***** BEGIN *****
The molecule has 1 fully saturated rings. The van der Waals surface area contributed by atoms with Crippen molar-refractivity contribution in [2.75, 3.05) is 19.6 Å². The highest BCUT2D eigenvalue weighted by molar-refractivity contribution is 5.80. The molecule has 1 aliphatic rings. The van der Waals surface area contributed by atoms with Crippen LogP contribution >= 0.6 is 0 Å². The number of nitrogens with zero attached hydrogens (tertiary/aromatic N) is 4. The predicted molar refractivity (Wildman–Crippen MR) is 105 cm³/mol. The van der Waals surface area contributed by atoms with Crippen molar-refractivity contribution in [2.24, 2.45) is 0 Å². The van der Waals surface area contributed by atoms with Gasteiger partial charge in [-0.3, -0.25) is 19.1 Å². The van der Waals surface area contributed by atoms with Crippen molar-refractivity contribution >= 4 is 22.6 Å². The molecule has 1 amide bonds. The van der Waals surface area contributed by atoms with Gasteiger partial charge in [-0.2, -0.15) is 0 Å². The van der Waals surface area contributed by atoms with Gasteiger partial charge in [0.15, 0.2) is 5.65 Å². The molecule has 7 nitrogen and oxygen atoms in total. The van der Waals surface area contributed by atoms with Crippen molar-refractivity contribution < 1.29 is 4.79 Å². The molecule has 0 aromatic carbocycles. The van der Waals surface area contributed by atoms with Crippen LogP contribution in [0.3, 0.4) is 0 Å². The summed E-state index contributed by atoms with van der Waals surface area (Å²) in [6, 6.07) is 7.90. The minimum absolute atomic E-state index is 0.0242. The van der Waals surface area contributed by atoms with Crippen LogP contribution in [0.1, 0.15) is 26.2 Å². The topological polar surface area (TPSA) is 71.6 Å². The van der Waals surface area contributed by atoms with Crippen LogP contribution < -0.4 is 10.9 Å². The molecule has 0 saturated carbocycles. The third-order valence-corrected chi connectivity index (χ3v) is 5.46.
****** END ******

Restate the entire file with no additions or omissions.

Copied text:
The molecule has 1 fully saturated rings. The van der Waals surface area contributed by atoms with Crippen molar-refractivity contribution in [2.75, 3.05) is 19.6 Å². The highest BCUT2D eigenvalue weighted by molar-refractivity contribution is 5.80. The molecule has 1 aliphatic rings. The van der Waals surface area contributed by atoms with Crippen LogP contribution >= 0.6 is 0 Å². The number of nitrogens with zero attached hydrogens (tertiary/aromatic N) is 4. The predicted molar refractivity (Wildman–Crippen MR) is 105 cm³/mol. The van der Waals surface area contributed by atoms with Crippen molar-refractivity contribution in [2.24, 2.45) is 0 Å². The van der Waals surface area contributed by atoms with Gasteiger partial charge in [-0.3, -0.25) is 19.1 Å². The van der Waals surface area contributed by atoms with Crippen molar-refractivity contribution >= 4 is 22.6 Å². The molecule has 1 amide bonds. The van der Waals surface area contributed by atoms with Gasteiger partial charge in [-0.2, -0.15) is 0 Å². The van der Waals surface area contributed by atoms with Gasteiger partial charge in [0.15, 0.2) is 5.65 Å². The molecule has 7 nitrogen and oxygen atoms in total. The van der Waals surface area contributed by atoms with Crippen molar-refractivity contribution < 1.29 is 4.79 Å². The molecule has 0 aromatic carbocycles. The van der Waals surface area contributed by atoms with Crippen LogP contribution in [0.3, 0.4) is 0 Å². The summed E-state index contributed by atoms with van der Waals surface area (Å²) in [6, 6.07) is 7.90. The minimum absolute atomic E-state index is 0.0242. The van der Waals surface area contributed by atoms with Crippen LogP contribution in [0.1, 0.15) is 26.2 Å². The topological polar surface area (TPSA) is 71.6 Å². The van der Waals surface area contributed by atoms with Crippen LogP contribution < -0.4 is 10.9 Å². The molecule has 0 saturated carbocycles. The third-order valence-corrected chi connectivity index (χ3v) is 5.46.